@HFB – I realize that sarcasm is unavoidable in this type of blog. Well put. However, the question is legitimate. The answer is: I don’t know. If one of the borderliners was the initiator of the quest to resolve her doubts, she could easily turn to the nearest church, synagogue or mosque and have a discussion with the resident spiritual leader. If she wanted to view the other side of the coin, however, it may prove to be more difficult. Write to Richard Dawkins? Call The Atheist Experience? Subscribe (and write) to JesusAndMo? She should realize she needs guidance and, if she is approached correctly (I think MarkyWarky has the correct definition of ‘correctly’), could be persuaded.

    Bottom line – IMHO all theists are candidates for being borderliners. I can begin a conversation with any of them, and usually I can identify a borderliner quite early. The most obvious filter I have is if my protagonist gets angry or emotional. Scratch that one. Then I notice whether my arguments are countered reasonably, and how my counter-arguments to her arguments are handled. And of course, how she copes with my definition list…

  55. Acolyte of Sagan says:

    No problem, Author; I thought it was just me that does silly things with html; I recently tried to ‘blockquote’ a small paragraph into a comment on Ophelia’s Butterflies and Wheels and somehow pasted in the entire, 200+ previous comments! Fortunately, Ophelia is a good egg and deleted the post without even hinting at my foolishness.

  56. HaggisForBrains says:

    IanB – in other news today, the pope is a catholic ;-).

  57. HaggisForBrains says:

    Undeluded – not sarcasm at all, just a silly pun ( I can’t stop myself sometimes). I did appreciate your comments, and agree with them.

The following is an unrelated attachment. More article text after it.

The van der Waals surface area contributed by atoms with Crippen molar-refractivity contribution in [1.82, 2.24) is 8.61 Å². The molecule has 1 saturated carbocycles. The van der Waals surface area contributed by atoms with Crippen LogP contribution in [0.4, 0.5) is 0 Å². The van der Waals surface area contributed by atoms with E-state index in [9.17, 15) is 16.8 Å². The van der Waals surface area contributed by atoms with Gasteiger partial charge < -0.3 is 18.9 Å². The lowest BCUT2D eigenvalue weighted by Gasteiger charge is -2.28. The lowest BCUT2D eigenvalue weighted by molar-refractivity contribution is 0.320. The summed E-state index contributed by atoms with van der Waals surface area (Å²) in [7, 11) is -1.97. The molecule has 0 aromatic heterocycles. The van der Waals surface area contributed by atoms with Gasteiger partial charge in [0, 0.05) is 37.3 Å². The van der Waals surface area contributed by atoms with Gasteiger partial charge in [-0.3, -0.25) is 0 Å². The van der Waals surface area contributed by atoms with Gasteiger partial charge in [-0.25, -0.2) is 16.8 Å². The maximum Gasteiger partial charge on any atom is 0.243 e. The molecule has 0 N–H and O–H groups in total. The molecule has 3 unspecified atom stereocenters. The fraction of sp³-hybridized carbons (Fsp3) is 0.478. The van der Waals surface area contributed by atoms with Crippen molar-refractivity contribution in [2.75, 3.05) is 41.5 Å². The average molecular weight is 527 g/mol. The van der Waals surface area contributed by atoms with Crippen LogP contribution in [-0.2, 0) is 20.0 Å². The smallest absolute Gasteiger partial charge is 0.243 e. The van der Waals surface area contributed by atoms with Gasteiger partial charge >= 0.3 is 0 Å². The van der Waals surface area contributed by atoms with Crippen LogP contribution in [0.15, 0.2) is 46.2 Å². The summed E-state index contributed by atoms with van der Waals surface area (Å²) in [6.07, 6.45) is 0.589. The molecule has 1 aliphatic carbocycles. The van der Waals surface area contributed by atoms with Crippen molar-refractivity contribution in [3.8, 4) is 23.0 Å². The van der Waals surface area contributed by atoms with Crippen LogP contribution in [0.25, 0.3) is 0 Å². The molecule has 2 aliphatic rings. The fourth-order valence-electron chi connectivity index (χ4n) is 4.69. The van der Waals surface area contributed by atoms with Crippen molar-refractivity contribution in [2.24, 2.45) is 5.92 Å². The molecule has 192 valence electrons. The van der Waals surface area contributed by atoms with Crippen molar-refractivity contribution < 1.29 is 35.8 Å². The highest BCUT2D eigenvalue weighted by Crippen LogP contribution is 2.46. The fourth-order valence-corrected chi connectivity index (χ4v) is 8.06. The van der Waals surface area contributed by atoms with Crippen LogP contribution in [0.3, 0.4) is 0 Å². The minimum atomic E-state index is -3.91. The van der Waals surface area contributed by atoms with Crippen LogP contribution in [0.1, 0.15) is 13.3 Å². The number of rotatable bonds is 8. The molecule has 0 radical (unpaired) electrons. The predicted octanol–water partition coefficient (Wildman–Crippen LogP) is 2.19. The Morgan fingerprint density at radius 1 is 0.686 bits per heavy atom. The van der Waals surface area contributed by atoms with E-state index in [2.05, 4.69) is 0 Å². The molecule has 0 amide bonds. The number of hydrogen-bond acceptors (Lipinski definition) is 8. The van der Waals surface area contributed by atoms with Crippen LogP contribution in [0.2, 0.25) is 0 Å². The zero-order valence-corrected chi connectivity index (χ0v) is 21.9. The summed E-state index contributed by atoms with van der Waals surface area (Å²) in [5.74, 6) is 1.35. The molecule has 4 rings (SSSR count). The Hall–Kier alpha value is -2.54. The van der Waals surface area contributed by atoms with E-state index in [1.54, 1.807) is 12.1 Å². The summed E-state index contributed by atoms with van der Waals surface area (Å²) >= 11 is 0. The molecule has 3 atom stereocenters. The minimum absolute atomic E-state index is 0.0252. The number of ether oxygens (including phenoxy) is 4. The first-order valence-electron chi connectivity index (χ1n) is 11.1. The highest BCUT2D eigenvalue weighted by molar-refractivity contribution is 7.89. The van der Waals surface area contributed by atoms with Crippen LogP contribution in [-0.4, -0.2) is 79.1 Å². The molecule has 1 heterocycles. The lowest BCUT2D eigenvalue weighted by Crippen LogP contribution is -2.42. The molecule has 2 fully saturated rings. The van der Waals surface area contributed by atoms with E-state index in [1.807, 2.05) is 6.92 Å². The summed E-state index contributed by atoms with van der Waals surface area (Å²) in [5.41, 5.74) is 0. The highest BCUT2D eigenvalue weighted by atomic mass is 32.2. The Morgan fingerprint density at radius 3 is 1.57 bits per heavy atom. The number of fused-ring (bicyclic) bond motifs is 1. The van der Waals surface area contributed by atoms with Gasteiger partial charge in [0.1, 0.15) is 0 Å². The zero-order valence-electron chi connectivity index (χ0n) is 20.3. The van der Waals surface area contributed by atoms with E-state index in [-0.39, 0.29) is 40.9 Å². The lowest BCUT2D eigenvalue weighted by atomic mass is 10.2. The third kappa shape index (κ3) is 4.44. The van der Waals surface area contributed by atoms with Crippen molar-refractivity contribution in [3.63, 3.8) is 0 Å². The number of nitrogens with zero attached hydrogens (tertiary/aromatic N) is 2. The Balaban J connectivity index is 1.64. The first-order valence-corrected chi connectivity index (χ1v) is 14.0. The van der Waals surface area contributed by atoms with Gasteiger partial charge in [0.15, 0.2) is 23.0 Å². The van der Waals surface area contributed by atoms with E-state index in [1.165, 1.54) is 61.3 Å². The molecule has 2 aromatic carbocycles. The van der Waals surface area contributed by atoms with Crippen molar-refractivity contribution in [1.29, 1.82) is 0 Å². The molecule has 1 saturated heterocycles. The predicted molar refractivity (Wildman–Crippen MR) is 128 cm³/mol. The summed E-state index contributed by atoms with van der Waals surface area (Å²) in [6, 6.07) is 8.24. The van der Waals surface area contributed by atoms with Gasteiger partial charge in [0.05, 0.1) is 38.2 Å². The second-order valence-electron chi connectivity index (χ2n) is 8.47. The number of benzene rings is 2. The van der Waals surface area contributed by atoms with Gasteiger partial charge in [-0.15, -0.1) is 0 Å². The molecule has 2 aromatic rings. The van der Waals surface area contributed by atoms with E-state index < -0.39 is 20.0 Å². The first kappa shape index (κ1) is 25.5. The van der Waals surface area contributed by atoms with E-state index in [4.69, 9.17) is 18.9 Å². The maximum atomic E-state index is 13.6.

58. HaggisForBrains says:

    BTW, have you folks seen this yet: http://www.burkaavenger.com/. Whilst I disapprove of the burka, I can only approve of it in the context of a masked avenger, bringing education to muslim girls, and using the burka to hide her true identity, rather like batman.

  59. Acolyte of Sagan says:

    HFB, I’ll join you in that contextual approval. D’ya think if I dressed in a nun’s habit I could get away with giving lessons on evolution in the local RCC school?

  60. JohnM says:

    @HfB … in other news today, the pope is a catholic ;-) .

    And he shits in the woods, too, by all accounts.

  61. LostJohn says:

    JohnM August 13, 2013 at 8:07 pm said:

    “@HfB … in other news today, the pope is a catholic ;-) .

    And he shits in the woods, too, by all accounts. ”

    Only when bare.

    #################
    Acolyte of Sagan August 13, 2013 at 7:26 pm asks:

    “HFB, I’ll join you in that contextual approval. D’ya think if I dressed in a nun’s habit I could get away with giving lessons on evolution in the local RCC school?”

    Probably not, though were you to dress up as a priest, biology lessons could be allowable.

    A spoiler that came to me when I first read “Batman” as a child [yes, I was once smaller, but I'm not sure "child" ever applied, I was born cynical, tired and old] : a man dressed as a bat wanders around beating up the bad guys. For a few days they take it while the Supreme Council of Bad Guys contemplates a suitable response to this new phenomenon. Then there magically appear *dozens* of men dressed as bats; some shoot up hospitals, some rob liquor stores, some give drugs away outside schools, some use grenade launchers in heavy traffic and a couple just stand on ledges and pee on the crowd while screaming their superhero code-name. Some have more colourful costumes, and girly-bumps and call themselves “Bat-GIRL” but they all create chaos.